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The proposed Affordable Care Act (ACA) repeal legislation, the American Health Care Act, would cause 24 million people to lose coverage by 2026 and cut Medicaid by $880 billion over the next ten years, according to the Congressional Budget Office (CBO), a non-partisan, independent group of budget economists and analysts used to score the financial and other consequences of proposed legislation. Their analysis of the ACA repeal bill was released on March 13.

The analysis predicts that the share of Americans who are uninsured will nearly double from 10 percent to 19 percent. The office projects the number of uninsured people would jump 14 million after the first year. The CBO analysis estimates that low income older adults would be the hardest hit. “Although the agencies expect that the legislation would increase the number of uninsured broadly, the increase would be disproportionately larger among older people with lower income; in particular, people between 50 and 64 years old with income of less than 200 percent of the FPL would make up a larger share of the uninsured.”

CBO also estimates that the ACA repeal legislation would increase Medicare spending by $43 billion over 10 years. A recent study found that the proposed bill’s repeal of the Medicare tax increase, the 0.9% increase on Americans with annual incomes of more than $200,000 and couples more than $250,000, hastens the insolvency of Medicare by up to 4 years, and diminish Medicare’s ability to pay for services in the future.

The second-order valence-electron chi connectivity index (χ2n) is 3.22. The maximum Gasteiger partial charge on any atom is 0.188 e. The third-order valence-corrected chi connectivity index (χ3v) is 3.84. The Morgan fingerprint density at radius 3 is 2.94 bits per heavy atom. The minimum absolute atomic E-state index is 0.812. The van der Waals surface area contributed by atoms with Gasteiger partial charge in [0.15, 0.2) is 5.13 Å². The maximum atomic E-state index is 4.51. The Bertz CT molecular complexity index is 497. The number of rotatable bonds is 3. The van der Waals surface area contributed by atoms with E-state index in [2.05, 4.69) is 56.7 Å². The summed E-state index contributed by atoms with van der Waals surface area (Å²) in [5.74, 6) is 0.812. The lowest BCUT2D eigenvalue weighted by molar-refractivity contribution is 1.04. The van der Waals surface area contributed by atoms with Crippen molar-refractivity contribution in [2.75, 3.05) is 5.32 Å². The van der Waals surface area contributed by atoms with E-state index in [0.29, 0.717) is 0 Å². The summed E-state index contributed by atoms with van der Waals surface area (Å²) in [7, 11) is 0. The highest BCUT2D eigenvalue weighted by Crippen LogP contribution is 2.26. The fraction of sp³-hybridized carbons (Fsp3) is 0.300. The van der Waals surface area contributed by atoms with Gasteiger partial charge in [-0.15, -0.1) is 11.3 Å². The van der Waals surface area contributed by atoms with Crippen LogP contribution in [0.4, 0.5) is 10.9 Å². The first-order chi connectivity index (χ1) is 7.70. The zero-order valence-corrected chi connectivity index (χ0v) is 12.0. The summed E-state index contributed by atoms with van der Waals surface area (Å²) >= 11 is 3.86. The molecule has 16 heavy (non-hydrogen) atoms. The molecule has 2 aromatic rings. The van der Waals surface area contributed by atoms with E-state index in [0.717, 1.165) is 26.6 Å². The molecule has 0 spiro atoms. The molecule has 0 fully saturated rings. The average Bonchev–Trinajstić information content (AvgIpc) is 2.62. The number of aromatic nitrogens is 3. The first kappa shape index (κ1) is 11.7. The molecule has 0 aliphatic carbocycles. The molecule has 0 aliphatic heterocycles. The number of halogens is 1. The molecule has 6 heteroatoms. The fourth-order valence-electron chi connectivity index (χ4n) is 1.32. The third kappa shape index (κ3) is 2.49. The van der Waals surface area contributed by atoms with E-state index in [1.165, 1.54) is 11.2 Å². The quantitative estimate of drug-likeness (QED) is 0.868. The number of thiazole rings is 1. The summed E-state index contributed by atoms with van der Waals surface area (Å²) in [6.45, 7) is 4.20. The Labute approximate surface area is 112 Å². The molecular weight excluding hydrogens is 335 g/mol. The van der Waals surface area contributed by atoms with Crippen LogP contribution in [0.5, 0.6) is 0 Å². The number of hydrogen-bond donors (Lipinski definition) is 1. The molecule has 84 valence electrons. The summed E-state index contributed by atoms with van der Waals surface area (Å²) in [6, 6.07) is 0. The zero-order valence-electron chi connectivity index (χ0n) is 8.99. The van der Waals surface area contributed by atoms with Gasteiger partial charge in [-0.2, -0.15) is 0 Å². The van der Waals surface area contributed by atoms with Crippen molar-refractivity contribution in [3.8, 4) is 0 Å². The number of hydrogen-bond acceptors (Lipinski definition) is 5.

The legislation would radically restructure Medicaid, $880 billion or 17.6 percent over the next ten years, relative to current law, due to the reduction in federal funding for the Medicaid expansion and conversion of Medicaid to a per capita cap.  By 2026, the annual cut in federal spending would rise to $155 billion, a reduction of 24.8 percent, relative to current law.  As a result, the number of Medicaid beneficiaries would fall by 14 million in 2026.

CBO’s estimate of a 24 million increase in the number of uninsured under the House bill is only 8 million lower than CBO’s January 2016 estimate of 32 million for the ACA repeal bill vetoed by President Obama.  The proposed legislation endangers the health of older adults, people with disabilities, and their families, while giving millionaires and corporations massive tax cuts.

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